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How did you find love or companionship in spite of anxiety?
April 2, 2009 11:02 AM   Subscribe

What steps did you take to find your partner in spite of social anxiety or severe shyness?

This is for the members who consider them to be anywhere from moderately shy to severely social phobic. If you currently are or were in a relationship, how did you meet your SO? What steps did you take to improve your chances of meeting this person. I mean things you did apart from therapy and other self help stuff like getting shape and dressing better and such.

I know the usual advice in reply to questions related to meeting people and finding potential lovers/mates is to "just be yourself" and that "it will happen when you're not looking or least expecting it" and so forth but I don't think it would apply for the majority of those grappling with this issue.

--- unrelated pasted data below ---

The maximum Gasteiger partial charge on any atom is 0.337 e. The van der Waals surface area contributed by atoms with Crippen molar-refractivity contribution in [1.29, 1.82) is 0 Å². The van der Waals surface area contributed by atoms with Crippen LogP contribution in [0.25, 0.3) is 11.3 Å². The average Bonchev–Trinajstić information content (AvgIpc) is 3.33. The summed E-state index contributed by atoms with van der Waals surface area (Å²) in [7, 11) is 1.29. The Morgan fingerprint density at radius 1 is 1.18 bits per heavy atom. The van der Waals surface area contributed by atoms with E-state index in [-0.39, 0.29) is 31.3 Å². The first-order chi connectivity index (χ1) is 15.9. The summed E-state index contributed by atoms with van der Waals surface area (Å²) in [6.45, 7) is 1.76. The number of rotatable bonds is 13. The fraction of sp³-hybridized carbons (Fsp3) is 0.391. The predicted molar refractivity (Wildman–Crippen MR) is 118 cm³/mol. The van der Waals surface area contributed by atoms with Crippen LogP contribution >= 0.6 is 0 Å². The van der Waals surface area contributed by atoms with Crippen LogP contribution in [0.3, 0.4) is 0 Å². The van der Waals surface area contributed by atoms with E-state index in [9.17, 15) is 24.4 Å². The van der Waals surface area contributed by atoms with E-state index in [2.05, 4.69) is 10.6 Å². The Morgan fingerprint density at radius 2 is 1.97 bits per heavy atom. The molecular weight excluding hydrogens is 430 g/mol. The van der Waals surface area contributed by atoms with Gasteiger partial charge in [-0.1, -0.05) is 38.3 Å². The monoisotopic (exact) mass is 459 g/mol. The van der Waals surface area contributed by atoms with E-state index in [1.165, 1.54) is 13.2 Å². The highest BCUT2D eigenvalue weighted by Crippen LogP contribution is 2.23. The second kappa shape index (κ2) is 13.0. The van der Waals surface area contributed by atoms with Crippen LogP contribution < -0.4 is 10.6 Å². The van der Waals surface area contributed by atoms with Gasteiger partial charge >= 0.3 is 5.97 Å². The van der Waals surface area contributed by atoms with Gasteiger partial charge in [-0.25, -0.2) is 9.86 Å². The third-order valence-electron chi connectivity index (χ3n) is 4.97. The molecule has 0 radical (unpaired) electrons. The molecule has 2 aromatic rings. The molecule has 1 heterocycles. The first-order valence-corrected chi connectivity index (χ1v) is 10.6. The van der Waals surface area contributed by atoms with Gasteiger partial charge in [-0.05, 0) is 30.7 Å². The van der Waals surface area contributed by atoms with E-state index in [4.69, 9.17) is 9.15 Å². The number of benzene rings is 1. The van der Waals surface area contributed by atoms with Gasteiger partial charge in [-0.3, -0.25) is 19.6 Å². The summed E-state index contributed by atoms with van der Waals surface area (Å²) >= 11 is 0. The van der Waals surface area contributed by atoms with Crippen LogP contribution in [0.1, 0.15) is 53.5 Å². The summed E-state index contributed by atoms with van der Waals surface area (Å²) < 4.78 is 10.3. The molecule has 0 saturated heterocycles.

So, did you start with a concrete plan in mind? Did you enlist the help of someone more extroverted? Did moving to a larger city or town make a difference? Or joining any particular organization or activity group. Once you'd encountered that person, did you make the first move? Or were you lucky enough that it occurred the other way around? How did your interactions in the early stages of the relationship play out? Did it all just fall in place because your SO is also just as reserved? In short, how did it happen !?! Any and all specifics that you could share would be very helpful and hopefully instructive.

I'd like to hear from members of both sexes but specially from men since it seems it might have been more of a challenge for them.